For Jews the world over, the number 18 has long enjoyed a special status. In Jewish liturgy, the prayer known as the Amidah is also called the “Shmoneh Esreh” (“the 18”), referring to the number of separate blessings that originally comprised the prayer. In the Jewish numerological tradition of gematria, the number 18 has long been viewed as corresponding to the Hebrew word “chai,” meaning “alive” (derived by adding the eighth and 10th letters of the Hebrew alphabet, chet and yud).
Help Us Fight New York State’s CCIA Laws NYS Governor Kathy Hochul signed new gun legislation in response to the Supreme Court ruling in NYSRPA v. Bruen.This new CCIA law makes it illegal for licensed gun owners to carry their legal firearms into any “Sensitive Place”. This turns your...
Jews in NY are a politically favored group, so they have a higher chance of success in whatever they do, and they might actually prevail --- unless liberal Jewish groups that support gun control and other manifestations of communism in America step forward and directly contradict this Jewish gun owners' group.
Politics and tribalism aside, I don't think this lawsuit has much chance based on First Amendment / Free Exercise of Religion grounds.
Places of worship are not the target or focus of this law. They are just one kind of place on a huge long list of "sensitive" places. Therefore this law is one of general applicability and is facially neutral. That means unless the law's opponents can show that there was an actual anti-religious or anti-Jew bias in the legislature in their choice to pass this law, the courts will have to uphold it (at least if the only objection is based on the first amendment.)
See this article for background info on these legal principles.
But though Suddaby could have stopped there, he didn’t. While judges often rule as narrowly as possible and leave it at that, Suddaby included a section whose title, alluding to the plaintiffs' case, says it all: Substantial Likelihood of Success on the Merits.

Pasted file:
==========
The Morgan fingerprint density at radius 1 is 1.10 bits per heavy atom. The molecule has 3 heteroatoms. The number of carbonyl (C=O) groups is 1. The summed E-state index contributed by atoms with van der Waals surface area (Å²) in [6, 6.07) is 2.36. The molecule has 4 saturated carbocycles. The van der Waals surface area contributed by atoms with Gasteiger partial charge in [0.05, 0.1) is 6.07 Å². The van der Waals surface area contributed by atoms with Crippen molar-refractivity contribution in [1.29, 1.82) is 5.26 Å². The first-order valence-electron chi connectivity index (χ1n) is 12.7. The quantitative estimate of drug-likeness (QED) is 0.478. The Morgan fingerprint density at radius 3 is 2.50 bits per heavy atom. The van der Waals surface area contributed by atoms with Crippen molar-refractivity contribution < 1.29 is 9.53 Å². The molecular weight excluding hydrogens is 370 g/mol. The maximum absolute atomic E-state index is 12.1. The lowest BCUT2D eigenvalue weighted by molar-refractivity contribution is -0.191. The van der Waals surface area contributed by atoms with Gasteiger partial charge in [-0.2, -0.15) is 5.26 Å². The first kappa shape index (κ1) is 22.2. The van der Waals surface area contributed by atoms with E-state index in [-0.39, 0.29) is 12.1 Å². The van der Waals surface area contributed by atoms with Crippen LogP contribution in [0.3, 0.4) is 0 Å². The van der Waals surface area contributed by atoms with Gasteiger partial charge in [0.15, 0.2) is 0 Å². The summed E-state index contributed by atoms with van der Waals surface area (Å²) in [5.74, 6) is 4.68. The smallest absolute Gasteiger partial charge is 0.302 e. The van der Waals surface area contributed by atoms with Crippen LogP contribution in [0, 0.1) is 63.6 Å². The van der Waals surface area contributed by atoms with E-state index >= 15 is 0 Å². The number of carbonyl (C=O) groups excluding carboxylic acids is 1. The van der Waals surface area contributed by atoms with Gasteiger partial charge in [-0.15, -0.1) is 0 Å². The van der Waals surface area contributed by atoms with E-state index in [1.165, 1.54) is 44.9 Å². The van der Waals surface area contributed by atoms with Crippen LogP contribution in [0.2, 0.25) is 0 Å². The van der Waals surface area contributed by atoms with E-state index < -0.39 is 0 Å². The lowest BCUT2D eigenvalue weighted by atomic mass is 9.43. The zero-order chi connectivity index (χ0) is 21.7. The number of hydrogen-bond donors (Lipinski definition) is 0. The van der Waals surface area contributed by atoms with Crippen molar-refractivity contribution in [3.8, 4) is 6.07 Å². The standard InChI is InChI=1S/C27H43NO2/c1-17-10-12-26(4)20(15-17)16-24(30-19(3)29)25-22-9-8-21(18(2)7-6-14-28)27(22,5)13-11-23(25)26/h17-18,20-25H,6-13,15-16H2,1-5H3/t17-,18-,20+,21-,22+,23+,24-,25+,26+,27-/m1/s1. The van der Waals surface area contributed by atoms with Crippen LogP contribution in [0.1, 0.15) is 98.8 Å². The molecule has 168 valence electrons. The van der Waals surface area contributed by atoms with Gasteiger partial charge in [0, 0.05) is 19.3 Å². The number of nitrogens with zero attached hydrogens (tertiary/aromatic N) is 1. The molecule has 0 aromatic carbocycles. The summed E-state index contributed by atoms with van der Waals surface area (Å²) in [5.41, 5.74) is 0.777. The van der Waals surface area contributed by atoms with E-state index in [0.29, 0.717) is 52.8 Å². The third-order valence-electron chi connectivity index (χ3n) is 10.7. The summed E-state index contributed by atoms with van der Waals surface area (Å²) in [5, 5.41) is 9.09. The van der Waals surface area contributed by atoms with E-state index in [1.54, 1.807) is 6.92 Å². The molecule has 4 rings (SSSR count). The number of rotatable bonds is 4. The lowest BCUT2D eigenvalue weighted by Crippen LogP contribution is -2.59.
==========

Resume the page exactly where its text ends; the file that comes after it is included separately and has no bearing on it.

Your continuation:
In case the plaintiffs appeal and a higher court concludes they have standing to sue, he writes, “what follows would constitute the Court’s ruling.”
He then points out that the law is so poorly-written that it calls for granting a license to carry only to those of “good moral character” who will use the gun “only in a manner that does not endanger oneself or others.”
Obviously, if you use a gun to protect yourself against a mugger, you’ve going to “endanger” your attacker. Suddaby bitingly notes that leaving out the phrase “other than in self-defense” means “the statute is conditioned on a logical impossibility” and thus would be “doomed.”
Similarly, he found the new “good moral character” requirement does not eliminate the subjectivity the Supreme Court condemned when it struck down New York’s previous law requiring an applicant to demonstrate “proper cause” to carry a gun for protection. When it comes to the Second Amendment right of self defense, he said, “licensing officials may not arbitrarily abridge it based on vague, subjective criteria.”
The judge also agreed with the plaintiff that having to let the state probe their social media accounts to see if they might be a threat violates their First Amendment speech rights, as well as their Fifth Amendment rights against self-incrimination. He noted that the Supreme Court has previously ruled it “intolerable that one constitutional right should have to be surrendered in order to assert another.”
And the law’s prohibitions on carrying firearms in “sensitive locations" – written so broadly as to cover practically any public place – is precisely the kind of language the Supreme Court “considered and rejected,” he pointed out. Similarly, barring guns in "restricted locations" – meaning private property – without the owner’s express consent usurps the rights of property owners to decide for themselves, Suddaby said . . .
Where was this judge when GCO was trying to get the church law tossed?